Neural Propulsion Systems Claims Significant Radar Breakthrough

The company’s software uses an algorithm that it says can process signals from any radar unit and get 10 times the resolution.

Behrooz Rezvani, CEO of Neural Propulsion Systems, says the software can hit 0.5 degrees of angular resolution using only two chips. (J. Kyle Keener)

Behrooz Rezvani, founder and CEO of Neural Propulsion Systems, cuts to the chase quickly. "We can improve the performance of any radar and help it see clearer, farther and sooner," he said. Using a mathematical framework initially discussed in an MIT research paper 14 years ago, Rezvani says his company can take any manufacturer's radar unit and help it:

The results of Neural Propulsion’s software running on standardized Texas Instruments radar equipment. (NPS)
  • Increase resolution by a factor of 10 for two-dimensional imaging
  • Suppress 10 times the number of false positives
  • Detect targets at twice the current distance with a lidar-like point-cloud density
  • Differentiate notoriously difficult targets, such as pedestrians walking or standing next to parked vehicles

NPS Executive Consultant Lawrence Burns, the former head of GM research and development, has seen plenty of advancements during deep involvement with the development of night vision and adaptive cruise control. But he always knew existing radar systems were not yet the answer for the future needs of hands-free driving and other features.

Neural Propulsion’s CTO Babek Hassibi shows results of a test using the same Texas Instruments radar equipment for standard software and the company’s atomic-norm algorithm. The NPS software results in much higher resolution of a difficult pair of targets: A car and a pedestrian. (J. Kyle Keener)

Rezvani said that the company's algorithm allows for signal parsing at very near the mathematical limits. "At MIT, there was a breakthrough that gets us to the theoretical limits of parsing," he said. That breakthrough recognized the usefulness of frameworks called atomic norms, first discussed in a 2010 paper later updated in 2012.

Ben Recht, now a professor of electrical engineering and computer science at UC Berkeley and one of the original paper's authors, wrote this  as an introduction to the topic: "Many signals and systems that we commonly acquire and analyze can be expressed as linear combinations of a few basic building blocks. For example, radar signals can be decomposed into a sum of elementary propagating waves. Atomic norms provide a framework for estimating these sorts of signals with very few sensors or very fast acquisition times by solving convex optimization problems.

"In the atomic norm project, we are interested in exploring the fundamental limitations of optimization methods in data analysis and how these theoretical techniques mesh with the myriad of complex systems and signals that we encounter in practice."

NPS founder Rezvani followed by saying the company's software could optimize other sensors, including lidar. But radar tech is cheaper – and NPS software can work with fewer chips.

The NPS software generates a higher-resolution point cloud of a difficult scenario. (NPS)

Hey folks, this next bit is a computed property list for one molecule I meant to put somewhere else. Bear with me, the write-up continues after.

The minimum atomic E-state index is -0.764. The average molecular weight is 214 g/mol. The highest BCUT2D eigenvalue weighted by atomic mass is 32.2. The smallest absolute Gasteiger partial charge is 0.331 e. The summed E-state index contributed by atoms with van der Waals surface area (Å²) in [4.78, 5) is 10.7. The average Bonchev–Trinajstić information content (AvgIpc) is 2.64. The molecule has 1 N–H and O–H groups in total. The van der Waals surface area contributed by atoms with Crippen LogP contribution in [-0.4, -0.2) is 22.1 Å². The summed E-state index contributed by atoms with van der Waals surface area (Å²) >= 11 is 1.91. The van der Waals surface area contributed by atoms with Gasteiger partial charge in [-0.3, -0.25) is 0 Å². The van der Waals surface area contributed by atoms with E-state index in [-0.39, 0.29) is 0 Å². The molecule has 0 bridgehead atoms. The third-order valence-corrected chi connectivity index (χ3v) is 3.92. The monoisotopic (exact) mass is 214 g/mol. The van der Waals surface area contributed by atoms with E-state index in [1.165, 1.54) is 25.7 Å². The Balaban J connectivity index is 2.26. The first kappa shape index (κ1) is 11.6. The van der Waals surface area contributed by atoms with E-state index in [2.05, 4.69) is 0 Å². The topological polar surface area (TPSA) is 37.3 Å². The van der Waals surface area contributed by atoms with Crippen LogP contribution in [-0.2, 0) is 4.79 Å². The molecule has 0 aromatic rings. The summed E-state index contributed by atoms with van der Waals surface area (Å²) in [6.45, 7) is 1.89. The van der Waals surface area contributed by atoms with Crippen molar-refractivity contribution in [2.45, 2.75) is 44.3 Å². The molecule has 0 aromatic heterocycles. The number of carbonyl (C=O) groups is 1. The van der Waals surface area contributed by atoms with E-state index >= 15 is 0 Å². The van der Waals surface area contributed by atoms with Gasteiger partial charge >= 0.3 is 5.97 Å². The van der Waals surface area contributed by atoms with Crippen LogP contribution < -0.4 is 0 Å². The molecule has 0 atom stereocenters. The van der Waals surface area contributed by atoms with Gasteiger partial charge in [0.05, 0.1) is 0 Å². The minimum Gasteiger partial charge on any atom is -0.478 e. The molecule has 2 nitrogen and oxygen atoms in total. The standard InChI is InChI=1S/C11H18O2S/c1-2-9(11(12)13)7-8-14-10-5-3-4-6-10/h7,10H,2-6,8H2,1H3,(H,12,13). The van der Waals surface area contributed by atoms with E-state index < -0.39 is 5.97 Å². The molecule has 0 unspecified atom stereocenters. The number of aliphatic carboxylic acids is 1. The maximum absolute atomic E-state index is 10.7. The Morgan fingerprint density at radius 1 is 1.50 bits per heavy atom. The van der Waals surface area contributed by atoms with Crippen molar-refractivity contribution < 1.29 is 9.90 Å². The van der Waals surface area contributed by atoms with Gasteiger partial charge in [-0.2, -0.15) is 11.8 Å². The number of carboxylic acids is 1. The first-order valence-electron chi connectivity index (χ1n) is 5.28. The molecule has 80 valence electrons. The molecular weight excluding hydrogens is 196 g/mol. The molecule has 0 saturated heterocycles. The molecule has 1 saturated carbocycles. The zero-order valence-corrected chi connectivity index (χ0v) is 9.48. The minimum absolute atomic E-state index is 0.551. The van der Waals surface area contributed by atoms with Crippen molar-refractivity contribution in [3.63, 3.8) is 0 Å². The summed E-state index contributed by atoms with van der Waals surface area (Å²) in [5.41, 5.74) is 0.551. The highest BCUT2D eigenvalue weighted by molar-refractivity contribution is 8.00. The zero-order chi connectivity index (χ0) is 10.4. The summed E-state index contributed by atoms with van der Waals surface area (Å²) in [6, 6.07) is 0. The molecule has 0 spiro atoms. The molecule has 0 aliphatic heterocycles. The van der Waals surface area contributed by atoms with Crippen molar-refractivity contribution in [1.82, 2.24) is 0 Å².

Babek Hassibi, the company's CTO, explained the difference in the software: "The breakthrough here is a totally new way of looking at radar signal processing. The algorithm looks at the received signal and says, 'If I wanted to describe this as a collection of reflections of point targets, where in space are they? What are the distances? What is the azimuth? What are the elevation angles? If there's motion, what are the speeds? It does it all at once.

“Lidar people like to talk about resolution. What many don't talk about is ghosts," he added. "False positives can lead to emergency braking, which can lead to bad things (such as rear-end accidents). How do you relate measurement to what is critical to safety? With radar, the larger the aperture, the narrower the beam you can create to determine whether something is one object, two objects, et cetera.

An equipment and software schematic of NPS tests of its software on Texas Instruments equipment. (NPS)

"What you can't do is miss something. A car, pedestrian or bicyclist," he continued, making the point that one of NPS' triumphs is being able to consistently detect a pedestrian next to a vehicle. "That's one of the instances where someone is trying to change a tire. It's an actual specification of some of the safety requirements." He says the software is six times better than a baseline system at detecting a human and also is adept at identifying two separate pedestrians instead of indicating only one target.

"This is what I think is going to break the logjam of mass deployment. You can get [an angular resolution of] 0.5 degrees or less and it can be affordable. Every asset that we can check says 'yes,' this is the answer."

From a business standpoint, Rezvani said that despite use of a public concept, he isn't worried about being overtaken by another company. "No other company can leapfrog our tech because there is a fundamental limit to how close you can get to those theoretical limits," he said.

The company is working with and has an investment from an OEM it can't disclose and says the U.S. Army just approved a research proposal for a defense application the company is exploring in partnership with Raytheon.